Skip to content


Boston Children’s Hospital

TBT – 1997, Boston Children’s Hospital. I’ve been going through my old journals and came across this email that I sent to friends and family back in June 1997, over 20 years ago. Aaron was in the hospital having a major surgery, laryngotracheoplasty (tracheal reconstructive surgery to remove his tracheostomy tube). This was sent out via AOL when pretty much everyone who was on-line was on AOL.

Aaron at Boston Children’s Hospital, June 1997

Update #14 – June 19, 1997

Children’s hospital is quite a place. These doctors and nurses see it all. The most serious cases and cases that can’t be handled in the community hospitals come here to Children’s. There are families here from all over the world. We are so lucky to have this hospital so close by. You don’t need to spend much time here to realize how fragile life is and to be thankful if your kids are healthy. Just walking through the lobby you see kids in wheelchairs, kids with deformities, kids so pasty white and sickly; bandages, IV’s, hearing aids, casts and crutches are plentiful.

They had a busy day in the O.R. the day of Aaron’s extubation / bronchoscopy, so his surgery was delayed. We were told they had 18 O.R.s running all day long and did over 80 surgeries in one day! Eighty children having surgery and more than eighty worried family members pacing the floors of this hospital.

In the past week, we have seen lots of kids come and go from our small little corner of this one-of-many intensive care units. Some with chronic illnesses and experienced parents who know the routine and are coping with more of the same. Then there are families who were worried about their kid’s grades in school one day; and the next, worrying about their kid’s life. The teenage girl who was hit by a dump truck. The 11-year-old boy who lost his hand and his vision when a fire cracker exploded in his hand. The 14-year-old boy who barely escaped death from bacterial meningitis. The baby who has multiple fractures and brain damage after a beating from her mother.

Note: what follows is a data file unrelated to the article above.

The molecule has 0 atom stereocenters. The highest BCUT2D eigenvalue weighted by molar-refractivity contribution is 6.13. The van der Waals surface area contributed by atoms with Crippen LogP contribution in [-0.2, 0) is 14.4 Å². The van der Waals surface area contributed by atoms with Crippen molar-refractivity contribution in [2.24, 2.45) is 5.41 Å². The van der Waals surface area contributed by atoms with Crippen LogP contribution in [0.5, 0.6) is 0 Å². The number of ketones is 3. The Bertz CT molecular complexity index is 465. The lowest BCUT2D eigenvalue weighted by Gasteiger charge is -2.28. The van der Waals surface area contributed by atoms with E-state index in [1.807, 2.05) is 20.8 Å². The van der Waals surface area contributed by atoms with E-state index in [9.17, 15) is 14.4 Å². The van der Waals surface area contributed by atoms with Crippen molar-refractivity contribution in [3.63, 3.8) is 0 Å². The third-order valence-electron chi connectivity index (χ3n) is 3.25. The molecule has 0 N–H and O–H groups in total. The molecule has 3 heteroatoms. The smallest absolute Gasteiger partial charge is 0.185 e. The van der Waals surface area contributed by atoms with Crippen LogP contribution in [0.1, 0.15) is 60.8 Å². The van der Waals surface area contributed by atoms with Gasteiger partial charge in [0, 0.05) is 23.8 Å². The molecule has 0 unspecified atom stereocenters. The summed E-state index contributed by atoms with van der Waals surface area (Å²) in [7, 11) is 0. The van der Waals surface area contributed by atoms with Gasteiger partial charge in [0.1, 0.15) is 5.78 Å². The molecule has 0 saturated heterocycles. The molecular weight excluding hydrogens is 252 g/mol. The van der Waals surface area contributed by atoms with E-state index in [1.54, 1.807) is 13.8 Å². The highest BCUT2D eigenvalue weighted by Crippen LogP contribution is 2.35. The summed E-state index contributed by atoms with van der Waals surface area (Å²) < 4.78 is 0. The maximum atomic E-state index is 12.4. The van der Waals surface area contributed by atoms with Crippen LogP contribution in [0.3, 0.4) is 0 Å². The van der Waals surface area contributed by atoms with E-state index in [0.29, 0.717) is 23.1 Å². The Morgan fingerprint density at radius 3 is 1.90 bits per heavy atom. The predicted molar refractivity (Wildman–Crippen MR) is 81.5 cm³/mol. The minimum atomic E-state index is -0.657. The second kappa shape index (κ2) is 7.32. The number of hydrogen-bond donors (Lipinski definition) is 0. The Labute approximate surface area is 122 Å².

Life certainly is a matter of perspective. And this place certainly does make you think about life and death and what is truly important…


Update on Anthony

Apologies for the delay in updating. I’ve been trying to catch up on life after hospitalization. Anthony was discharged from the hospital Tuesday evening, that is the good news. However, he is having trouble tolerating feedings via the j-tube. The doctors were trying to increase his feedings to the goal of 50cc/hour in order to discontinue his TPN and remove the PICC line. But every time they would increase his feedings beyond 20cc/hour Anthony would gag and vomit, even with his g-tube to drainage. So, we decided to continue the TPN at home and gradually – hopefully – increase his feedings. So, that’s were we are at now. The hope is that Anthony’s GI tract will start moving better with time.

We received a pile of letters and statements in the mail from our insurance company concerning Anthony’s recent hospitalizations. Here is a peek at one of the more amusing statements. Ya, I’ll get that check in the mail, LOL! Of course we will not be paying this amount, but I’ll likely spend a lot of time getting this stuff straightened out. Have I mentioned lately that our health care system sucks?